Edo Election To Now Hold September 28, INEC Says As PDP, Fayose Kick
The Independent National Electoral Commission, INEC, has finally announced the postponement of Saturday’s governorship election in Edo by two weeks.
Solomon Soyebi, INEC national Commissioner in-charge of voter education and publicity, made the disclosure at a press conference at the commission’s office in Benin on Thursday.
Mr. Soyebi said the election would now hold on September 28, the News Agency of Nigeria reports.
He attributed the postponement to alleged security threat as reported by security agencies.
The electoral commission had earlier on Thursday rejected the call for postponement by the police and the State Security Service, SSS. The commission had said it would not be “teleguided”, and argued that suspending the polls would be costly after reaching at least 97 per cent readiness level.
Hours after making that announcement, the commission backtracked and said it agreed to postpone the elections based on the security concerns cited by the police and the SSS.
The main opposition party, PDP, and its leaders have been very vocal in condemning the postponement of an election expected to be closely fought.
PDP, Fayose react
The PDP condemned the postponement and described it as “a coup against the people of Edo State.”
The opposition party said changing the date “was a less than ingenious attempt to ‘buy time’ for the governing All Progressives Congress, APC”.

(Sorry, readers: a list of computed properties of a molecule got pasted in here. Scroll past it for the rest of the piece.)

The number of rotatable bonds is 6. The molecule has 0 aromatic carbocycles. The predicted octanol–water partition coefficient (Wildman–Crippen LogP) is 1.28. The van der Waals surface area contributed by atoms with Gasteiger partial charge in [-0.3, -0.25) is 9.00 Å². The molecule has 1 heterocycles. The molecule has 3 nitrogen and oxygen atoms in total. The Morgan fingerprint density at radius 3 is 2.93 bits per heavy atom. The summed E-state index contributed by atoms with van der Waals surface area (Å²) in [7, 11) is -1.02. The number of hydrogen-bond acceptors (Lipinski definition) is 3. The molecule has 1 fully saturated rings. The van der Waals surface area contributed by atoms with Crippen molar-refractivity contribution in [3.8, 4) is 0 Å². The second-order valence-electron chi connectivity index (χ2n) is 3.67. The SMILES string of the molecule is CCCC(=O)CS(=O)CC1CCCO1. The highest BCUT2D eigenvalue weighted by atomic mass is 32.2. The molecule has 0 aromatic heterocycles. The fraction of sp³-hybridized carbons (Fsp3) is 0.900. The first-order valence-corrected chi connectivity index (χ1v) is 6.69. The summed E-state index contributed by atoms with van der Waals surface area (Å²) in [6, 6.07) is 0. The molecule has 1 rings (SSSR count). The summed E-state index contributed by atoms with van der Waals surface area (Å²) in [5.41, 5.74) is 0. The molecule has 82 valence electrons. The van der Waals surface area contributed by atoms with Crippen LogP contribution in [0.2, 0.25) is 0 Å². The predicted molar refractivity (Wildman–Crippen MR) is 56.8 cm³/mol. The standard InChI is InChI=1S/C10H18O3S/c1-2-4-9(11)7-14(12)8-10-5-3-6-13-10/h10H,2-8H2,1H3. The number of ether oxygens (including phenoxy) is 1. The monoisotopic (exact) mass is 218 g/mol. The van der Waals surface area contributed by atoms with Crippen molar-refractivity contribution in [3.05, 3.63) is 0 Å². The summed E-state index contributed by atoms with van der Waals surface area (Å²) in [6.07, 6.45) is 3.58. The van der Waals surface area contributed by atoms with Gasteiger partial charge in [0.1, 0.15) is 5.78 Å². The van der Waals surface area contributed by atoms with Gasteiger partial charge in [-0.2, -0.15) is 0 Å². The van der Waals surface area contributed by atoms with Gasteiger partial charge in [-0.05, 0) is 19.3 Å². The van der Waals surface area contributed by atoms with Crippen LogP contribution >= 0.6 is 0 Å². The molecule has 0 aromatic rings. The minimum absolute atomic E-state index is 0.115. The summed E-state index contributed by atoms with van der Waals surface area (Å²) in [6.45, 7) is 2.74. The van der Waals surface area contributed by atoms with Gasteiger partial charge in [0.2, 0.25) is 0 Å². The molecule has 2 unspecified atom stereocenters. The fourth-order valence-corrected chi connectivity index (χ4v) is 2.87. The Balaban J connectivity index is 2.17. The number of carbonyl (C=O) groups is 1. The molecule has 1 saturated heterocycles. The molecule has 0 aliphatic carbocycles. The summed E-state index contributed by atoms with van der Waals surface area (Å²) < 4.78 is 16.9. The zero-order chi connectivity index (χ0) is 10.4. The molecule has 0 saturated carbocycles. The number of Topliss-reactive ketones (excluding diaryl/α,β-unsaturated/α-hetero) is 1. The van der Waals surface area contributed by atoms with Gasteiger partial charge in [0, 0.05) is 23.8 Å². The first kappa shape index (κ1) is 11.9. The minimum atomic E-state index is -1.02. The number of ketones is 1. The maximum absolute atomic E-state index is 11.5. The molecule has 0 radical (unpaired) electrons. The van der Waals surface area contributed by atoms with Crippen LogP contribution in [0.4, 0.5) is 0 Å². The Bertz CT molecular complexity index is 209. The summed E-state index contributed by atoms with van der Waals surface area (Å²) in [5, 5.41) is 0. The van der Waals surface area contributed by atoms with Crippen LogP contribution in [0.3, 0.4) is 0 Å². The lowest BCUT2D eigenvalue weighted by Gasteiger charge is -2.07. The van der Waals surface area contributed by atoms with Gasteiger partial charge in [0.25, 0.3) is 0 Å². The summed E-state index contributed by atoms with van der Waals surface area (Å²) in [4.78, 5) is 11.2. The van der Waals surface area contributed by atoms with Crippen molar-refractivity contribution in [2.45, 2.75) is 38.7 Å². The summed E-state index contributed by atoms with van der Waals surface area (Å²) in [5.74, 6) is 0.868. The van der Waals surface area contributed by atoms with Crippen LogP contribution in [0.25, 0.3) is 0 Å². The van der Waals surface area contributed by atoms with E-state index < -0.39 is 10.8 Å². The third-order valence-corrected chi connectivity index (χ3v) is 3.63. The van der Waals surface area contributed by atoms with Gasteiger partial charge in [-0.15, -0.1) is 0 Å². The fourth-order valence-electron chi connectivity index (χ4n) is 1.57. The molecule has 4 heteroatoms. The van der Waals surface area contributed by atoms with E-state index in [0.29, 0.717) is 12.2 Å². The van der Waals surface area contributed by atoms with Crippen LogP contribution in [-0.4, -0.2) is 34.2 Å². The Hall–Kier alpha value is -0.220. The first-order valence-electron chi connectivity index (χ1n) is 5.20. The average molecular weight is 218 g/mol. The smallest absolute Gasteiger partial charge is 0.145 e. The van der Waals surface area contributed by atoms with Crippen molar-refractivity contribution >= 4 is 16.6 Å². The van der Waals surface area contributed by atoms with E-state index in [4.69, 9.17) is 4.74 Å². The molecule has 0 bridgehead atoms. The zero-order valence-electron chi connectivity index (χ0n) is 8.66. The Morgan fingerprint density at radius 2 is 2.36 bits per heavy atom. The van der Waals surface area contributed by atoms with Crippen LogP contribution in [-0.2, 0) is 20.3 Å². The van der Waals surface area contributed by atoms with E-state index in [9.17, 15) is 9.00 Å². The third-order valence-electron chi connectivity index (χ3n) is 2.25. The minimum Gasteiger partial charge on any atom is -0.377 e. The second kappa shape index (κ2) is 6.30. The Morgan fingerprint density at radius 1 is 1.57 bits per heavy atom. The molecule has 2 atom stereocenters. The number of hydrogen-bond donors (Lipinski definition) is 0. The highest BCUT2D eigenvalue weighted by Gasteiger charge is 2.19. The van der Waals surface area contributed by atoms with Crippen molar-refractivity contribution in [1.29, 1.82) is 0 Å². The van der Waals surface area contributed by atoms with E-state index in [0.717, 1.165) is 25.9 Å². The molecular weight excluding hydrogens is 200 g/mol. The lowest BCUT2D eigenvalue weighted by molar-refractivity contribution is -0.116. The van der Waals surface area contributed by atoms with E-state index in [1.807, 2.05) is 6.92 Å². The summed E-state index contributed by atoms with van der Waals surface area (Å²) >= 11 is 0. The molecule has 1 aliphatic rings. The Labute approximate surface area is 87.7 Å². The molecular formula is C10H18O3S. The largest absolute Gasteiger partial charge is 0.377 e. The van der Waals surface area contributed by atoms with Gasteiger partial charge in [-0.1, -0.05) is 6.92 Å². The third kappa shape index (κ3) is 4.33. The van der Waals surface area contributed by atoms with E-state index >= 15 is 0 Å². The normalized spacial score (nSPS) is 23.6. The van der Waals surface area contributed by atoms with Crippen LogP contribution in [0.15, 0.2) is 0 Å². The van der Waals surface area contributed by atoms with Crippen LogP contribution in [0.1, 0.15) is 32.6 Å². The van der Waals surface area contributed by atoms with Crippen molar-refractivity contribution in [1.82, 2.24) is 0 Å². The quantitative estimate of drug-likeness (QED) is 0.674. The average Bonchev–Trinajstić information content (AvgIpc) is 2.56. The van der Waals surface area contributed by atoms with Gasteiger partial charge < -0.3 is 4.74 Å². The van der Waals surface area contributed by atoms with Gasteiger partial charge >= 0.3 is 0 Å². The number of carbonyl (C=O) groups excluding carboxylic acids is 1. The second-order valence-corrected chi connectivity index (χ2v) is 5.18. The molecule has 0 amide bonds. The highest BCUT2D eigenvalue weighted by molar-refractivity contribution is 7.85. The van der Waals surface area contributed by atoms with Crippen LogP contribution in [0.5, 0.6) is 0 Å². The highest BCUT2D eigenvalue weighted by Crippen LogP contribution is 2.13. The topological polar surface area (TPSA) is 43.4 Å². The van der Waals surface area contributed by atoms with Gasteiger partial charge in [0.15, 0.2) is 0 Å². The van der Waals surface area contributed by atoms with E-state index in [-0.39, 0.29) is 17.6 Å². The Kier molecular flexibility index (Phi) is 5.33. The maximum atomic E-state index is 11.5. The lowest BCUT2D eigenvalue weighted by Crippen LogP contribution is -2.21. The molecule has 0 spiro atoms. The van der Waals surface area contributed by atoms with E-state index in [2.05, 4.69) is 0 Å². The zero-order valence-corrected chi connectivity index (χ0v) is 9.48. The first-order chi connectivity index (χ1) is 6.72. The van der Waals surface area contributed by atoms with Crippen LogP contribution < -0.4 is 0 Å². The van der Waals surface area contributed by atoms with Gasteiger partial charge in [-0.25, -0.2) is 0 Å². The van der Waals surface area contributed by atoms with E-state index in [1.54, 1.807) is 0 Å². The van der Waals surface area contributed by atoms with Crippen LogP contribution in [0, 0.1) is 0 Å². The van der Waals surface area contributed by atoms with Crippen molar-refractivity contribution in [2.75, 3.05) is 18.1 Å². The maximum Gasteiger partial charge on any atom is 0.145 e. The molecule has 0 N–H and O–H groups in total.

“It is shameful and indeed a major constitutional breach for the security agencies to act in concert with the APC to truncate an Election that had been planned for months,” the party said in a statement signed by Dayo Adeyeye, its interim spokesperson.
“Nigerians were not deceived by the obvious concoctions of the security agencies whose performances during elections have been less than average since the advent of the Buhari Administration.
“The postponement of the Election by INEC is illegal, unconstitutional and a breach of the peoples’ trust in the Commission and the security agencies.
“It is a coup against the people of Edo State in particular and Nigerians in general. Since APC assumed power, virtually all elections conducted by INEC have either been inconclusive or truncated.”
In his reaction, the Ekiti State Governor, Ayo Fayose described the postponement as “beginning of the end for democracy in Nigeria.”
“It is obvious that the All Progressives Congress (APC) feared that it can’t win the election and is ready to employ whatever crude means to subvert the wish of the people,” he said.
“How can you postpone an election less than 48 hours to the scheduled date? What manner of security concern could prevent an election in just one state when elections were held in Northeast States that are confronted by Boko Haram insurgents?” the Ekiti governor said.
The ruling APC in Edo, which had accused the PDP of plotting to import armed persons to cause havoc during the elections, did not condemn the postponement as at the time of this report.